It sounds like she's actually doing a very good job at managing her own affairs and making sure her bills are paid on time in full each month. Good for her! Your aunt doesn't necessarily have to go into a home, her hip will heal and she can resume life as it once was. What she needs right now if this hip is a fresh break is lots of whole milk which will speed up the healing process along with a very healthy plant-based diet. Of course throwing in a little meat and poultry will also help but when I broke my ankle, I ate mostly veggies when I got to come home from my friend's house after about a week or so of him caring for me. Coming home may actually speed her recovery, she'll be surrounded by the comforts of home. She's independent anyway and she deserves a reward. What you can do is actually get her a wheelchair so she can get around the house for starters. You can usually get them cheap at Rite Aid, they're on the bottom shelf and come in a box. You don't necessarily have to go to a medical supply store to get a simple wheelchair if she comes home, and I hope she does because no one should have to live in a facility like a prisoner (which is what those facilities really are).

Avoiding (financial) POA through online auto bill pay

Another thing you can consider if she hasn't already done so is have her sign up for online auto bill pay but set up each of her bills from her and only and don't let no one come in and get the money, this is how people get ripped off. If anyone is coming in to get her money, see if she'll go to the bank with you and have that company cut off from access to her bank account. This will trigger whoever the company is to send out a bill. The billing department will send out the bill to her and she can set up online auto bill pay from her end and have all of her bills including that one come out automatically on the first or third of the month whenever she gets paid.

* When I broke my ankle July 4 of 2017, online auto bill pay came in handy for me and so did a pair of crutches and a wheelchair. Everything I needed was at accessible level for the short time I would be in the healing process. When you live alone, sometimes you have to make slight changes to your lifestyle and what I did to survive was I kept plenty of water by the bedside because I was in bed pretty much all the time. I also kept canned goods and other nonperishables handy.

You never know when auto bill pay will come in handy until you face such a crisis as your aunt is facing now with her broken hip. Anyone who's ever had a serious injury will go from taking online auto bill pay for granted to actually appreciating it during times just like you're describing. Of course online auto bill pay comes in handy when you have no car and the weather is bad but you have no ride anywhere and you end up staying home. That's also when online auto bill pay is handy. With the right strategy, you should never ever need a (financial) POA. I saw what happened when someone got a hold of my bio dad's money and he had Alzheimer's, I'm currently dealing with the aftermath of it and I wish he would have better protected himself then he actually did, his preparations left him sitting duck and someone who became his POA and actually lived with him and ended up taking dvantage of him. It's stuff like this is exactly why I tell people about online auto bill pay set up from only your end because too many people are getting ripped off when someone else steps into the picture and start handling their money. Good for your aunt for never assigning financial POA and it sounds to me like she probably wants to live and doesn't want anyone making medical decisions either that could be detrimental to her. That's why i'm very proud of people who can make their own decisions and prevent others from overturning those decisions and doing something they wouldn't i'm very proud of people who can make their own decisions and prevent others from overturning those decisions and doing something they wouldn't want, good for your aunt!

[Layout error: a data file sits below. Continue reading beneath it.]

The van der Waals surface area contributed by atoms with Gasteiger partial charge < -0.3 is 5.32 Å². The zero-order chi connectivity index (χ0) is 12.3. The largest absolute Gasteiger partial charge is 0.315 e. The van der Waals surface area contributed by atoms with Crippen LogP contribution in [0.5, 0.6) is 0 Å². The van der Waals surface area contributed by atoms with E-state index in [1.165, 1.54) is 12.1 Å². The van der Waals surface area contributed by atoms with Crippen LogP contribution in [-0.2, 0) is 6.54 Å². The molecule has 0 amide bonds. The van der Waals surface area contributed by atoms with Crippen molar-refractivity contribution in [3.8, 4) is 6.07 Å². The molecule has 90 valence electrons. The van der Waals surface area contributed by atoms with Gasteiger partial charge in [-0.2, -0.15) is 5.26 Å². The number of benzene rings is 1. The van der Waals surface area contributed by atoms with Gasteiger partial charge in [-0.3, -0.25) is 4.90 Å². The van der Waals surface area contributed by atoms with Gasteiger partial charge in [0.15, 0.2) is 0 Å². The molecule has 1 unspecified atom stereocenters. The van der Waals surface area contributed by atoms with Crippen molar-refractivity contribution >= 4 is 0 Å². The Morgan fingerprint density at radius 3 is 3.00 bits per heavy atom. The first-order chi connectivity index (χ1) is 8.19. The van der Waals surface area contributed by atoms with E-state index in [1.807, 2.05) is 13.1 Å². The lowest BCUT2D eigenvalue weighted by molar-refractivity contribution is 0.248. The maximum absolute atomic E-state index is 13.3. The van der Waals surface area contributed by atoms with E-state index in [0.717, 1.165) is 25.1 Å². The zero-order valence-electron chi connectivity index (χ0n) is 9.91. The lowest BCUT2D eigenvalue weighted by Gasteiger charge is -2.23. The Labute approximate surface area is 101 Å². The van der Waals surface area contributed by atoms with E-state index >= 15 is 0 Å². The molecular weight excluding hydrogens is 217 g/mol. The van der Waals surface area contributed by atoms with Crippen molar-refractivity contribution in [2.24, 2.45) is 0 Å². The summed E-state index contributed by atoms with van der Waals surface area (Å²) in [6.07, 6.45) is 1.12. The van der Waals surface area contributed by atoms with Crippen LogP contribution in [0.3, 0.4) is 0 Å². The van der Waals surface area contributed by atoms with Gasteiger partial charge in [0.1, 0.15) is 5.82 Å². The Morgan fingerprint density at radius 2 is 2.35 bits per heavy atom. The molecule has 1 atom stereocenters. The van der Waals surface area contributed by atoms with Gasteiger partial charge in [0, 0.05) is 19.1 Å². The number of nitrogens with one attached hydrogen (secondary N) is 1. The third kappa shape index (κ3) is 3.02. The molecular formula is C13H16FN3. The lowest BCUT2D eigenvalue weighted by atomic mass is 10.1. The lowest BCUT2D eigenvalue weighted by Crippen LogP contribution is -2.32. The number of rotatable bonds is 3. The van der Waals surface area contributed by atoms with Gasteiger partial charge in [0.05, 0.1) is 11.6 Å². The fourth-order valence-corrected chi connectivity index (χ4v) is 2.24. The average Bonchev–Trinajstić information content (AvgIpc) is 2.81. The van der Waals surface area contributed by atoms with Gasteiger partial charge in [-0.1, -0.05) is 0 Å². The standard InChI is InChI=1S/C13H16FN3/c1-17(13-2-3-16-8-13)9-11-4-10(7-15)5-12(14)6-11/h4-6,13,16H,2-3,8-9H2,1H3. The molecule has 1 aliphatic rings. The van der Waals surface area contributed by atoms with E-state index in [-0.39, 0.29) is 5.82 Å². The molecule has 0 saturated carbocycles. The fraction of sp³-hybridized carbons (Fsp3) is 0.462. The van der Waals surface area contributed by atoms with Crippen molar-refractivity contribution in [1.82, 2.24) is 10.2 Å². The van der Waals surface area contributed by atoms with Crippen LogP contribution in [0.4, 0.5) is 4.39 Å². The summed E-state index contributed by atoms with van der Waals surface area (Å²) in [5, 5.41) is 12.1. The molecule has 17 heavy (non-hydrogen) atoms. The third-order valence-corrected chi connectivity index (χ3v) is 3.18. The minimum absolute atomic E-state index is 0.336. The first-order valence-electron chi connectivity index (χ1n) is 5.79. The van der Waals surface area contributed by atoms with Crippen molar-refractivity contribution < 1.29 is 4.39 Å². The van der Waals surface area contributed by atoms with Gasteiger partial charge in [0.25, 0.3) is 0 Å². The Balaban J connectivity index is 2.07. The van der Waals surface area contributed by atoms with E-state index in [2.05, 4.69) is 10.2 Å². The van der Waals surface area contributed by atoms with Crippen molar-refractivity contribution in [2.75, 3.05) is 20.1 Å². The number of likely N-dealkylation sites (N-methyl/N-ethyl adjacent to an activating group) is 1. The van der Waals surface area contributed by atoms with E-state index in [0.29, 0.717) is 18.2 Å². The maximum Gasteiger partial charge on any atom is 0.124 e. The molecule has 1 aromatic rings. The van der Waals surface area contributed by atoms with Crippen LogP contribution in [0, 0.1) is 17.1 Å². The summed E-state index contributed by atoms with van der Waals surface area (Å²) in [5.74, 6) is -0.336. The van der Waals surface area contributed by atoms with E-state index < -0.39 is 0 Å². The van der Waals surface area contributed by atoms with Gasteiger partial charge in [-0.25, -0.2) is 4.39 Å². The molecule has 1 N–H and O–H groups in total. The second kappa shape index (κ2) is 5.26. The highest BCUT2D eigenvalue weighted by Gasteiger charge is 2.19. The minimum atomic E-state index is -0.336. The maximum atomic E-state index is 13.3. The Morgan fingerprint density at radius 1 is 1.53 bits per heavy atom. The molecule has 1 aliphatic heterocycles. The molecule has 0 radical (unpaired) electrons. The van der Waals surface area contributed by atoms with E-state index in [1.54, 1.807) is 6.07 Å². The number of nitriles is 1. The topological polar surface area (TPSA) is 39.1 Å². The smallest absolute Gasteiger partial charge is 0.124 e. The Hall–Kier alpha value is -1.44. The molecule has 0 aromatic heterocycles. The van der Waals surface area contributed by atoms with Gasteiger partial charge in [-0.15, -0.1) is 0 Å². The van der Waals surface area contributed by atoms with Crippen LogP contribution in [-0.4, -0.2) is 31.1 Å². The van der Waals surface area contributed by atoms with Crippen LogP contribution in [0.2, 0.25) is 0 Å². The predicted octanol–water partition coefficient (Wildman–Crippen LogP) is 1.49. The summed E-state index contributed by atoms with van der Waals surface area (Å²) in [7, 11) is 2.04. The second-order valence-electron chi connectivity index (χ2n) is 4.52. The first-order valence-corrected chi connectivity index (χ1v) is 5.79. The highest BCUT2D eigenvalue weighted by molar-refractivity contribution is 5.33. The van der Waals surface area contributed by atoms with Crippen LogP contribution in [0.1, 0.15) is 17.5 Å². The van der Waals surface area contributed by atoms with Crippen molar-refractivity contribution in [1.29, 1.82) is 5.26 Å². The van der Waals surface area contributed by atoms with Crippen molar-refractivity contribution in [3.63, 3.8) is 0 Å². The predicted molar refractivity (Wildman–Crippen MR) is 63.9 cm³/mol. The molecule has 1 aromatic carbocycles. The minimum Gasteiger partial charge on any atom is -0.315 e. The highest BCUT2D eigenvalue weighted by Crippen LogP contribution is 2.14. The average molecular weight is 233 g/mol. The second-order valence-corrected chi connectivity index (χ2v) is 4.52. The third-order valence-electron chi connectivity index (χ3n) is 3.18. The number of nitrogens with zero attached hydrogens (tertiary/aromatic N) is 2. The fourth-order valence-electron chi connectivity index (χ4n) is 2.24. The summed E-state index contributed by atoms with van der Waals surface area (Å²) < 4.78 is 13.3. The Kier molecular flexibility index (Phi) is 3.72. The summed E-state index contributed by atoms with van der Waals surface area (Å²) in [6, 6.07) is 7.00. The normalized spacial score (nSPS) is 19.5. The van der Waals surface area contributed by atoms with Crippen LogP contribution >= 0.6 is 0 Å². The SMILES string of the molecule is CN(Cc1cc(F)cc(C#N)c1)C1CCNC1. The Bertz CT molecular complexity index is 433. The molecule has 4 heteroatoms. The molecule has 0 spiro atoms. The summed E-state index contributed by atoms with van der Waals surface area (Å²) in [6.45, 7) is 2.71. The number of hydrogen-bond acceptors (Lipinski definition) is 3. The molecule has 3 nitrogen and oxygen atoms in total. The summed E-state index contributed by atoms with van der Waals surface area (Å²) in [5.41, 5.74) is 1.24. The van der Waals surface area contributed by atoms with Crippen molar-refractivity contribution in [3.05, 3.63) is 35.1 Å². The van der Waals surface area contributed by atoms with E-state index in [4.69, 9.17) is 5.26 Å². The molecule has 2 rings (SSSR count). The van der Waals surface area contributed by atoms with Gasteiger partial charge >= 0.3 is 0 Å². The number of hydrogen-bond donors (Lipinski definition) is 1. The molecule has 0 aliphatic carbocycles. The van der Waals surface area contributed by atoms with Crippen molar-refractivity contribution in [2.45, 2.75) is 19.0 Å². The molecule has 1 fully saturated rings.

Being able to sign such documents only means that the person was able to comprehend AT THE TIME of signing.

I had a similar issue with my Dad. The lawyer and notary together interviewed my Dad. They determined that he did understand the document he was presented with and what it meant. This was not to say he could function normally....that is not the legal requirement. He signed the POA, the family lawyer witnessed and attested to his assessment of Dads mental state...the notary signed and sealed it. And it was filed with the county clerk

The center that she is at will ask her who is going to care for her when she gets better. Detached or not her care is your mother's responsibility, not your own.